http://www.palmtalk.org/forum/index.php?/topic/21494-persistent-cold-air-in-florida/&do=findComment&comment=361961

Here is a post from Houzz (formerly GardenWeb) where Jay posted as jayinflorida and shared a few images including a radar graphic showing the snow line.  Jay got snow, my location didn't:

https://www.houzz.com/discussions/2087751/central-florida-heat-island-effect-warning-graphic-photos

23 minutes ago, RedRabbit said:

Did you guys miss my post about this being an old map? There's no harm in discussing it, but I'm kind of surprised given it's just the predecessor to the current USDA map. 

In my case, just discussing zone maps in general.  Didn't overlook you there, buddy.

 

 

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Lakeland, FL

USDA Zone (2012): 9b | Sunset Zone: 26 | Record Low: 20F/-6.67C (1985, 1962) | Record Low USDA Zone: 9a | 30-Year Avg. Low: 30F | 30-year Min: 24F

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52 minutes ago, kinzyjr said:

In my case, just discussing zone maps in general.  Didn't overlook you there, buddy.

:greenthumb:

It is certainly an interesting topic. Each map seems pretty flawed from what I've seen.  This one does a reasonably good job on the west coast, but the east coast is off.

vegetation_map_small.jpg

So far I think screenshots from Wunderground taken on cold nights do the best job of reflecting the climate. 

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Westchase | 9b,  St. Petersburg | 9b,  Laurel | 10a

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On 12/2/2018, 4:35:50, bubba said:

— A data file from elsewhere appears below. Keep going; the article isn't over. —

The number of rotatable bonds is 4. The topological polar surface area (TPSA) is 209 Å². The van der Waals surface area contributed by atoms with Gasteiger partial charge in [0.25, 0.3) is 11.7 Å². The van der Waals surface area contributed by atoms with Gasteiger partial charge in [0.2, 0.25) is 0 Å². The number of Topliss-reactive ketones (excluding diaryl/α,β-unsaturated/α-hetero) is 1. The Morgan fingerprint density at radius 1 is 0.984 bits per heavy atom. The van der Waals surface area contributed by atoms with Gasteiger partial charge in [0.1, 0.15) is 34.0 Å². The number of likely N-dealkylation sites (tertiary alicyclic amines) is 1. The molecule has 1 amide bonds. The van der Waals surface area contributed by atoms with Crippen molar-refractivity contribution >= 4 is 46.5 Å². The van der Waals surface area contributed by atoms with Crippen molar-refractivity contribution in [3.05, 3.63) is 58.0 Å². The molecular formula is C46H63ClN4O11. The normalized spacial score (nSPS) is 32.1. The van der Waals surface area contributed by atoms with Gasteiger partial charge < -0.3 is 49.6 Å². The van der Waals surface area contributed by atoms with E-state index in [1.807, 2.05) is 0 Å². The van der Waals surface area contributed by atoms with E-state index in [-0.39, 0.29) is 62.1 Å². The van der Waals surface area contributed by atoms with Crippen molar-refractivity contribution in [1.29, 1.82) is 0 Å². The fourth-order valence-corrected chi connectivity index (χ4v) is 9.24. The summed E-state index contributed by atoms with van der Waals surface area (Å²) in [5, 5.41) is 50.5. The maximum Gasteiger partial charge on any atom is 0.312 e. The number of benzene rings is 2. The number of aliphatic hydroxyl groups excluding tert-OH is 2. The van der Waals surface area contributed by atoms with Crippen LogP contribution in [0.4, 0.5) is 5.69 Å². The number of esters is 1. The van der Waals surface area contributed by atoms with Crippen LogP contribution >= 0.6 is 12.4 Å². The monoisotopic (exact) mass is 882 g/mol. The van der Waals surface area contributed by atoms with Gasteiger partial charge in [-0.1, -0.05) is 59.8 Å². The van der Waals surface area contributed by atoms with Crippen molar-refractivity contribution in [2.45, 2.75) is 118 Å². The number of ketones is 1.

Jim,

Your maps are outstanding works. Despite my negative commentary about the USDA criteria, I did not mean to comment negatively about your work. Perhaps you would consider an attempt using the Koppen criteria or its successors. Best, bubba 

I will most certainly consider it.  I'll toy around with a number of ideas.

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Brevard County, Fl

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For the map showing all the microclimates, I agree to an extent on radiational nights but when advective cold hits, the lakes provide minimal help. Last winter was a good example. In the Jan event, it was widespread 27-28F across the entire Orlando metro area. But on radiational nights like last week, I bottomed out at 46F when it was 38F 5 miles to my east. I'm on the SE side of an 1800 acre lake.

Edited by pj_orlando_z9b
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On 12/2/2018, 7:35:50, bubba said:

Jim,

Your maps are outstanding works. Despite my negative commentary about the USDA criteria, I did not mean to comment negatively about your work. Perhaps you would consider an attempt using the Koppen criteria or its successors. Best, bubba 

This is a very rough shot at it.  Inside the red zone is the tropics (Caribbean ecosystem), above the purple line is southeastern forest ecosystem, between the orange and the purple lines is the Florida ecosystem I think we are familiar with and the orange zone the transition between central Florida and Caribbean ecosystems. 

0 TldjnVeVkbjw8Cnr.jpg

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Brevard County, Fl

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1 hour ago, bubba said:

This is sensational and you should apply for a copyright!

I forgot to give credit to the source of the original map.

It was from the Bureau of Watershed Management, Division of Environmental Assessment and Restoration, published in 2007

Edited by Jimbean
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Brevard County, Fl

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19 minutes ago, bubba said:

Was the “Atomic Coastal Strip” nomenclature developed during the Cuban Missle Crisis?

That's what I'm guessing.  I googled it and did not find a clear answer.

Brevard County, Fl

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I might make another make which is more thoughtful, although I think it's pretty straight foward.  Basically there are the southern hardwood forest/pine forests of the south in north Florida, Caribbean tropical in the extreme south, and the Florida subtropical, dominated by saw palmetto/slash pine in between.

Brevard County, Fl